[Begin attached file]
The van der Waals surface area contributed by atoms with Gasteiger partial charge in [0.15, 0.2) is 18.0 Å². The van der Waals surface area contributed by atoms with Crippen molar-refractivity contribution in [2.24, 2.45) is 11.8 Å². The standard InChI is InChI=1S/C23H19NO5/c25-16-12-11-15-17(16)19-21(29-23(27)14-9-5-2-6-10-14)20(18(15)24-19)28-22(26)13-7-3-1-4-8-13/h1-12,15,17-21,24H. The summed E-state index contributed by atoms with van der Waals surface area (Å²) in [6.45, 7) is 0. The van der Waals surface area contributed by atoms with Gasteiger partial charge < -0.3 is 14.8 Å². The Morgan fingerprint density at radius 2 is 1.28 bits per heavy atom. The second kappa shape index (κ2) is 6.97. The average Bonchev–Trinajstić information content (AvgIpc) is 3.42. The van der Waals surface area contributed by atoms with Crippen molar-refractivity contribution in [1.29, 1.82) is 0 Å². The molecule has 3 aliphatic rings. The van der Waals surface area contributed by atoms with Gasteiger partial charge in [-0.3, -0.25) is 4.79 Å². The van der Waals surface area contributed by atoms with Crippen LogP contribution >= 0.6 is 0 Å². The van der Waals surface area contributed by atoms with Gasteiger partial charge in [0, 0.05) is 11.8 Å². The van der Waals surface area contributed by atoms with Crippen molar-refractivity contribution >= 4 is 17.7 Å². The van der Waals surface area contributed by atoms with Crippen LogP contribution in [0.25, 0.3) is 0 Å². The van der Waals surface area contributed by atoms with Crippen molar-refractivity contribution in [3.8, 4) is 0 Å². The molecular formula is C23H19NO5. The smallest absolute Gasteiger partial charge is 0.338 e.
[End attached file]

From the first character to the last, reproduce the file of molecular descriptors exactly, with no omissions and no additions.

The van der Waals surface area contributed by atoms with Gasteiger partial charge in [0.15, 0.2) is 18.0 Å². The van der Waals surface area contributed by atoms with Crippen molar-refractivity contribution in [2.24, 2.45) is 11.8 Å². The standard InChI is InChI=1S/C23H19NO5/c25-16-12-11-15-17(16)19-21(29-23(27)14-9-5-2-6-10-14)20(18(15)24-19)28-22(26)13-7-3-1-4-8-13/h1-12,15,17-21,24H. The summed E-state index contributed by atoms with van der Waals surface area (Å²) in [6.45, 7) is 0. The van der Waals surface area contributed by atoms with Gasteiger partial charge < -0.3 is 14.8 Å². The Morgan fingerprint density at radius 2 is 1.28 bits per heavy atom. The second kappa shape index (κ2) is 6.97. The average Bonchev–Trinajstić information content (AvgIpc) is 3.42. The van der Waals surface area contributed by atoms with Crippen molar-refractivity contribution in [1.29, 1.82) is 0 Å². The molecule has 3 aliphatic rings. The van der Waals surface area contributed by atoms with Gasteiger partial charge in [-0.3, -0.25) is 4.79 Å². The van der Waals surface area contributed by atoms with Crippen LogP contribution >= 0.6 is 0 Å². The van der Waals surface area contributed by atoms with Gasteiger partial charge in [0, 0.05) is 11.8 Å². The van der Waals surface area contributed by atoms with Crippen molar-refractivity contribution >= 4 is 17.7 Å². The van der Waals surface area contributed by atoms with Crippen LogP contribution in [0.25, 0.3) is 0 Å². The van der Waals surface area contributed by atoms with Crippen molar-refractivity contribution in [3.8, 4) is 0 Å². The molecular formula is C23H19NO5. The smallest absolute Gasteiger partial charge is 0.338 e.